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Must-Read English Grammar Handbook (All)

Must-Read English Grammar Handbook (All)

[Must-see English] Handbook of English Grammar (All)

Nowadays, practical English is very popular. When you are studying English and preparing for various exams, you always put listening, speaking, reading, writing, reading and writing first. Admittedly, learning the language focuses on practice. However, please don't ignore the role of grammar, especially in reading and writing. It can help you analyze the structure of the sentence, accurately grasp the main points of the sentence, and help you write complex and beautiful long sentences.

The following is a compilation of the complete English Grammar Handbook for you. You don't need to memorize the memory. Just read it carefully and you will gain something!

Babies hope that you can integrate them into your usual reading and writing.

[English grammar handbook] About parts of speech and sentence components

Words are classified into several categories based on their form, meaning, and function in sentences, called part-of-speech. A sentence consists of parts with different functions. These parts are called sentence components.

To learn a word, you must learn its pronunciation, spelling, meaning, and also remember its part of speech. What's more important is to understand its relationship with other words and what sentence components it makes in a sentence. For example, in the sentence China is in East Asia (中国 在 东亚), the word class China belongs to is a noun, which is used as the subject in the sentence.

Part of speech

English words are usually divided into ten categories:

1) Noun (abbreviated as n.) Is the name of people and things, such as pen (pen), English (English), life (life).

2) Pronouns (pron.) Are words used instead of nouns, such as we (us), his (his), and all (all).

3) Adjectives (adjective (abbreviated as adj.)) Are used to modify nouns, such as great, honest, and difficult.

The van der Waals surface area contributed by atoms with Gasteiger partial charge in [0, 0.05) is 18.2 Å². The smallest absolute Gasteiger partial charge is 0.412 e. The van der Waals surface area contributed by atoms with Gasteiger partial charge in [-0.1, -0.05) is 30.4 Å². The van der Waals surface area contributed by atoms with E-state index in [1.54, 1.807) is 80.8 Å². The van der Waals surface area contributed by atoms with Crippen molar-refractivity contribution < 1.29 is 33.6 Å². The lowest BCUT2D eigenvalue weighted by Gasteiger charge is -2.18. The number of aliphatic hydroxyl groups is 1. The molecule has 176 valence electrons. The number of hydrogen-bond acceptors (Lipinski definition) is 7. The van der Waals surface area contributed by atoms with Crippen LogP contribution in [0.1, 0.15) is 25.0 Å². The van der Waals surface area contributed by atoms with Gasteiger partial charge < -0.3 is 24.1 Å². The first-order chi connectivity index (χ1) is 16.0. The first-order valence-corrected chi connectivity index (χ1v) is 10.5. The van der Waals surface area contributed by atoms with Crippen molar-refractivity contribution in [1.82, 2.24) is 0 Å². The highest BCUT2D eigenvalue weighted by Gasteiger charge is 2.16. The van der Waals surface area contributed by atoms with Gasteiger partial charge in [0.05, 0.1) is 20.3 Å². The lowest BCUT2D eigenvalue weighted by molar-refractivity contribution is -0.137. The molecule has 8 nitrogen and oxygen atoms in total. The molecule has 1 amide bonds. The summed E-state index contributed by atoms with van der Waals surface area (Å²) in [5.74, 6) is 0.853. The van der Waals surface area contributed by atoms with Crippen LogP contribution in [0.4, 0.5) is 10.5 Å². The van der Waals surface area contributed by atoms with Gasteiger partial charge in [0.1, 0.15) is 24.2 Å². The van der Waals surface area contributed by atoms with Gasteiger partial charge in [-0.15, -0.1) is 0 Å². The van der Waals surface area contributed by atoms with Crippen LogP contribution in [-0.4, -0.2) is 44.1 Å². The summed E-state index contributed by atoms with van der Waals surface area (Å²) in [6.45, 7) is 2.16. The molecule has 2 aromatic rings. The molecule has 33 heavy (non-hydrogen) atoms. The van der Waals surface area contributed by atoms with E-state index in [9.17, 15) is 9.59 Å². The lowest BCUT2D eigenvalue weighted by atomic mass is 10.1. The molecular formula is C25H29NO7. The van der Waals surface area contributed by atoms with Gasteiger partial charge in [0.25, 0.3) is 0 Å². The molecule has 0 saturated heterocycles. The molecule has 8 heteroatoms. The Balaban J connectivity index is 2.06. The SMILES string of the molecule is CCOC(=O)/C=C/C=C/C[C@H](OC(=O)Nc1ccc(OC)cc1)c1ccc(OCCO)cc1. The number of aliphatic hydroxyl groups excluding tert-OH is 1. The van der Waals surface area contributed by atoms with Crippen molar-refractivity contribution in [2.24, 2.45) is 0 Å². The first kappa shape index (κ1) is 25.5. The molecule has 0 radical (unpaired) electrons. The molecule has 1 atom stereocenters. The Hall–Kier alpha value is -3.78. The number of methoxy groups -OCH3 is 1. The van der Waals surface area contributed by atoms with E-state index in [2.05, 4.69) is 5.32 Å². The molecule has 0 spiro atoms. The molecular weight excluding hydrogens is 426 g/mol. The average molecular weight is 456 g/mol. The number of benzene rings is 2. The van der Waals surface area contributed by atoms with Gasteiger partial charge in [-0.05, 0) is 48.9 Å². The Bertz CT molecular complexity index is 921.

4) Numerals (numeral, abbreviated as num.) Are words representing "how many" and "how many", such as four (four), eighteen (eight), first (first), eighth (eight), hunted (hundred).

5) Verbs (verb, abbreviated v) represent actions and states, such as write (write), walk (walk), think (think).

6) Adverbs (adverbs, abbreviations. Adv.) Are words that modify verbs, adjectives, and adverbs, such as quickly, often, often, and very.

7) Article (article, abbreviated as art.) A word that describes the person or thing that the noun refers to, such as a, an (an), the (this, that).

8) Preposition (preposition, abbreviated as prep.) Indicates the relationship between a noun (or pronoun) and other words in a sentence, such as from (from), in (within), between (between).

9) Conjunctions (conjunctions, abbreviated conj.) Are connectives, phrases, clauses, and sentences, such as and (and), because (because), if (if).

10) Interjection (abbreviated as int.) Indicates feelings, such as. oh (oh), aha (ah ha), hush (shh).

[Note 1] Words that belong to the first six categories (name, generation, form, number, verb, adverb, etc.) all have real meanings and are called nontional words. Words that belong to the last four categories (crown, preposition, conjunction, sense, etc.) have no meaning and are called

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